It is noteworthy that small-scale field trials using bacteria with identical traits, but constructed with older, cruder techniques require no governmental review of any kind. (There are natural, ice-minus deletion mutants of P. syringae, but because the gene for the ice-nucleation protein is not completely deleted, the mutation isn't permanent.) When field tested on less than 10 acres, non-engineered bacteria and chemical pesticides are completely exempt from regulation. Moreover, there is no government regulation at all of the vast quantities of the wild-type, "ice-plus" P. syringae organisms (which contain the ice-nucleation protein) that are commonly blown into the air during snow-making at ski resorts.
Although the ice-minus bacteria proved safe and effective at preventing frost damage in field trials, further research and commercialization were discouraged by the combination of onerous government regulation, the inflated expense of doing the experiments, the prospect of huge downstream costs, and the stigma of pesticide registration. As a result, the product was never commercialized, and plants cultivated for food and fiber remain vulnerable to frost damage.
The failure of the ice-minus P. syringae due to bureaucrats' malfeasance might be thought of as a cautionary tale. In spite of the obstructionism of regulators and the opposition of activists, however, the innovations just keep on coming.
For years, farmers and scientists have been aware of a phenomenon known as "commensalism," a long-term biological interaction in which members of one species gain benefits while those of the other species neither benefit nor are harmed; specifically, certain crops benefit from their intimate associations with their local soil microbial community. Thus, microorganisms are being developed for various agricultural applications, including as biopesticides; soil remediators to remove pollutants; and biosensors to detect crop stress or assess the microclimate of fields, orchards, and vineyards. The genomes of individual microorganisms as well as entire microbial communities are being examined using computational tools, including AI, to determine which can improve crop yield, reduce pest pressure, control weeds, and deliver nutrients.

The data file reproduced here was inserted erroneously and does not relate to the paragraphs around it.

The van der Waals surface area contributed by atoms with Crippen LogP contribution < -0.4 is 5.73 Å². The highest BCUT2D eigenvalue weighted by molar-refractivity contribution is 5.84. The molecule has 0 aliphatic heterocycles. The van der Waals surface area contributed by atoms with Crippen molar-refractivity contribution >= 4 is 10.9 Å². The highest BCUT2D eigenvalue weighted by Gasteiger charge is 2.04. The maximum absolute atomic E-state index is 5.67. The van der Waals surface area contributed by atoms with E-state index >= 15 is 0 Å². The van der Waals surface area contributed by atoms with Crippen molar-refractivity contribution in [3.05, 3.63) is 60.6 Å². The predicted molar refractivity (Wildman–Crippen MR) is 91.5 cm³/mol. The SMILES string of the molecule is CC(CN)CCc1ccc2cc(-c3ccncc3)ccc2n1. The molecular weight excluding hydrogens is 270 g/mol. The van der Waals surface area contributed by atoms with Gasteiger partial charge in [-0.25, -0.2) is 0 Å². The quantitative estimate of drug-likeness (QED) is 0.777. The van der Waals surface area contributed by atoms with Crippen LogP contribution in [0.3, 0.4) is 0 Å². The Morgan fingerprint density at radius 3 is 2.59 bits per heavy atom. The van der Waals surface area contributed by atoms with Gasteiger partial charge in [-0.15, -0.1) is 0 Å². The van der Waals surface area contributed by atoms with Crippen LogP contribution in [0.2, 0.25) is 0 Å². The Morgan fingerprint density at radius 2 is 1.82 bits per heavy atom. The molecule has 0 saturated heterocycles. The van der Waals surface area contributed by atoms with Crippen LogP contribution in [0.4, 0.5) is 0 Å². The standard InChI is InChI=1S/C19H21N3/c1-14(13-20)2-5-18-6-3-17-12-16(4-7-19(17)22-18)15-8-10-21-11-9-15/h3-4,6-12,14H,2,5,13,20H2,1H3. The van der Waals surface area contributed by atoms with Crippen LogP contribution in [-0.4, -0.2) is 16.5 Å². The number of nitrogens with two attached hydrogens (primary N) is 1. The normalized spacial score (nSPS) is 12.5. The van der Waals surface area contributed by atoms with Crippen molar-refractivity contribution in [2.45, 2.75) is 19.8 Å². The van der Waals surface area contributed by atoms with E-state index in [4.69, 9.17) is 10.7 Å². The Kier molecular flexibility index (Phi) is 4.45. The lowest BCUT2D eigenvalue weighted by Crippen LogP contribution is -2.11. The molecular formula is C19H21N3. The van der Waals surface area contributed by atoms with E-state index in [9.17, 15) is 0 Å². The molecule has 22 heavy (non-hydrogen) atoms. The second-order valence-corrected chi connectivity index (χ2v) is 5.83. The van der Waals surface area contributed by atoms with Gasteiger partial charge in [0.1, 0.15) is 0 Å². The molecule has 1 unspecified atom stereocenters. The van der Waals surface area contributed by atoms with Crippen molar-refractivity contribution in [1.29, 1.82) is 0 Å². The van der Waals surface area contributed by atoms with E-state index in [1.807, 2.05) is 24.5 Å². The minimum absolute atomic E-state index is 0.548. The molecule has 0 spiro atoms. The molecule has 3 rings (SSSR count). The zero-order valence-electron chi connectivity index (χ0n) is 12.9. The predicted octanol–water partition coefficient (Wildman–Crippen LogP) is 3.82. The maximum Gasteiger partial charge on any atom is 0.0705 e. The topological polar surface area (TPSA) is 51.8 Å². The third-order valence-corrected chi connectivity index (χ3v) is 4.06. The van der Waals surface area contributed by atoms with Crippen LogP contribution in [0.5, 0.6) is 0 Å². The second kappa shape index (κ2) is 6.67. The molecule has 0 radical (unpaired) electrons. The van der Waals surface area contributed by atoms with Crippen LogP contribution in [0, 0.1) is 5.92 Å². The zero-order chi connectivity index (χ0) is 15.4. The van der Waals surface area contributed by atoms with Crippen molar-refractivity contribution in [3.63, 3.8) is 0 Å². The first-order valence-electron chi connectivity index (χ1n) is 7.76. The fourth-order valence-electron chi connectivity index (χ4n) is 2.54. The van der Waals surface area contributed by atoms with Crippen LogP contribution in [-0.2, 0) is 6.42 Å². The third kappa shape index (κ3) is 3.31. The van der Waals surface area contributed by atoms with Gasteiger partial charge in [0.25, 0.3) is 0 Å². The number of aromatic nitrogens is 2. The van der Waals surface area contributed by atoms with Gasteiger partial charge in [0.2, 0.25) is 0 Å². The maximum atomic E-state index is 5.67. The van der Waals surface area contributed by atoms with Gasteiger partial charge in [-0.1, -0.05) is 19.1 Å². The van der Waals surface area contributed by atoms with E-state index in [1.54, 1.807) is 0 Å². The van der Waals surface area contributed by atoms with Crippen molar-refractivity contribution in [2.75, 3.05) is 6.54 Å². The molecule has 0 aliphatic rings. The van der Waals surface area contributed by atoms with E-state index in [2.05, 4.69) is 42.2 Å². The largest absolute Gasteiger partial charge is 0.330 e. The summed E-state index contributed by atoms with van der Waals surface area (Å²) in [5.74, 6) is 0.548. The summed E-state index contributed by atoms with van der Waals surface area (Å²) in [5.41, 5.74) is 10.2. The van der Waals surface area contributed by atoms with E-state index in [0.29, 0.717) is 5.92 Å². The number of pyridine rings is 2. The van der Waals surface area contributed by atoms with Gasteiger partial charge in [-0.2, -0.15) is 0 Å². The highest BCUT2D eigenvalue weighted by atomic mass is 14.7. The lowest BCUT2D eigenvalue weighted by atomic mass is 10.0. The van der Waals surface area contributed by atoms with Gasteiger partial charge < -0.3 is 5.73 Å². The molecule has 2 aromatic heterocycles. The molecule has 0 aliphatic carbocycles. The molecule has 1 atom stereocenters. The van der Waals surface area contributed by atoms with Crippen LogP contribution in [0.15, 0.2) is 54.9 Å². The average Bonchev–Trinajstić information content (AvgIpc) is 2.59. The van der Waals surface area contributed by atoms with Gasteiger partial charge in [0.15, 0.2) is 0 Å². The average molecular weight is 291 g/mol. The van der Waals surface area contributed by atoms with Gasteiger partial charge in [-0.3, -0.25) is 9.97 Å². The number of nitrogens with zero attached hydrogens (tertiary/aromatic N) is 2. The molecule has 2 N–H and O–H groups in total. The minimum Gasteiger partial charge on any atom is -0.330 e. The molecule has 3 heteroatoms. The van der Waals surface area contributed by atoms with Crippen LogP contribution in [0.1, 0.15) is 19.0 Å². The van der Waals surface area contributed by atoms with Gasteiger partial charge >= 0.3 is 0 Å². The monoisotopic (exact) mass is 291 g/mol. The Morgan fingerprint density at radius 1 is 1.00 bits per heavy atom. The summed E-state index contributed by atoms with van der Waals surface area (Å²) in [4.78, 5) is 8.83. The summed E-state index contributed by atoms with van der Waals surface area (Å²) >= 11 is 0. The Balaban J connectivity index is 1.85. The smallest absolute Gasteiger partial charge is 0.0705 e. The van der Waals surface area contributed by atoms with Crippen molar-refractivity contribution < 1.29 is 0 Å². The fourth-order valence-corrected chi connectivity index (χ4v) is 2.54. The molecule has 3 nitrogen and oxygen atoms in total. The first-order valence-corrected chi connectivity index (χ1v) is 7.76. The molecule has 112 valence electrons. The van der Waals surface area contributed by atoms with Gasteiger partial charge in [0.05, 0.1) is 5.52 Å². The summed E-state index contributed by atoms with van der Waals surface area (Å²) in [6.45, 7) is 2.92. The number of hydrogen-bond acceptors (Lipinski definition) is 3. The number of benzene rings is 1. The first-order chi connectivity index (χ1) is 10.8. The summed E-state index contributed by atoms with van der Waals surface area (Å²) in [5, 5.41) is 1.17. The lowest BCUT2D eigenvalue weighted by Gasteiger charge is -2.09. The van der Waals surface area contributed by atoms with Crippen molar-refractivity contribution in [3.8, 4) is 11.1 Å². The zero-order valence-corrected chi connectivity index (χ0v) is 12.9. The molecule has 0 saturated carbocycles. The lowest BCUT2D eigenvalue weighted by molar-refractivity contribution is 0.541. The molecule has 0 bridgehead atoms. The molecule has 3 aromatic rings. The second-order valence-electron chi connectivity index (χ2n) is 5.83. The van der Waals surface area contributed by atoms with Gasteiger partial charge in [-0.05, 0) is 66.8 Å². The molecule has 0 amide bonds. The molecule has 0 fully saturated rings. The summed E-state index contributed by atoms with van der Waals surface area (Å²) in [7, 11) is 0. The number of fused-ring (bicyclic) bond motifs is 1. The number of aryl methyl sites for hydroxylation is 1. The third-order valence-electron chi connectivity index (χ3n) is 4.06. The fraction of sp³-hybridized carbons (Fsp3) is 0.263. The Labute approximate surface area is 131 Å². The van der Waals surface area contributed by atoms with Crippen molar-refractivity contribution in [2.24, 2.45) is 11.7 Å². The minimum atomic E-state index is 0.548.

For millennia, microorganisms have been used for fermentation of food and beverages, and, more recently, as a source of pharmaceuticals and industrial enzymes. They are truly part of the story of humanity. Using them to produce higher crop yields, which would feed more people at less expense, improve farmers' bottom line, and reduce agriculture's greenhouse gas footprint, is a logical and welcome extension.
Inevitably, however, there will be opposition to this innovation. The organic lobby, intransigent, anti-technology activists, and ignorant politicians won't magically become enlightened. The recent fiasco in Sri Lanka, which tried to convert completely to organic farming, with disastrous results, is one example. Another is the European Union's Farm to Fork strategy, which aspires to increase organic crop production 20% by 2030. Accomplishing that would require the conversion of more wild places into farmland, and a demand for compost, manure and other forms of biological waste that cannot possibly be met.
What will it take for policy makers to rethink their opposition to technologies such as genetically engineered plants and commensal microorganisms? Widespread famine? Astronomically inflated food prices? Extreme climate catastrophe? We hope not, but as with the sorry saga of nuclear power, history is not on our side.
Kathleen Hefferon, Ph.D., teaches microbiology at Cornell University. Find Kathleen on Twitter @KHefferon. Henry Miller, a physician and molecular biologist, is a senior fellow at the Pacific Research Institute. He was a Research Associate at the NIH and the founding director of the FDA's Office of Biotechnology. Find Henry on Twitter @henryimiller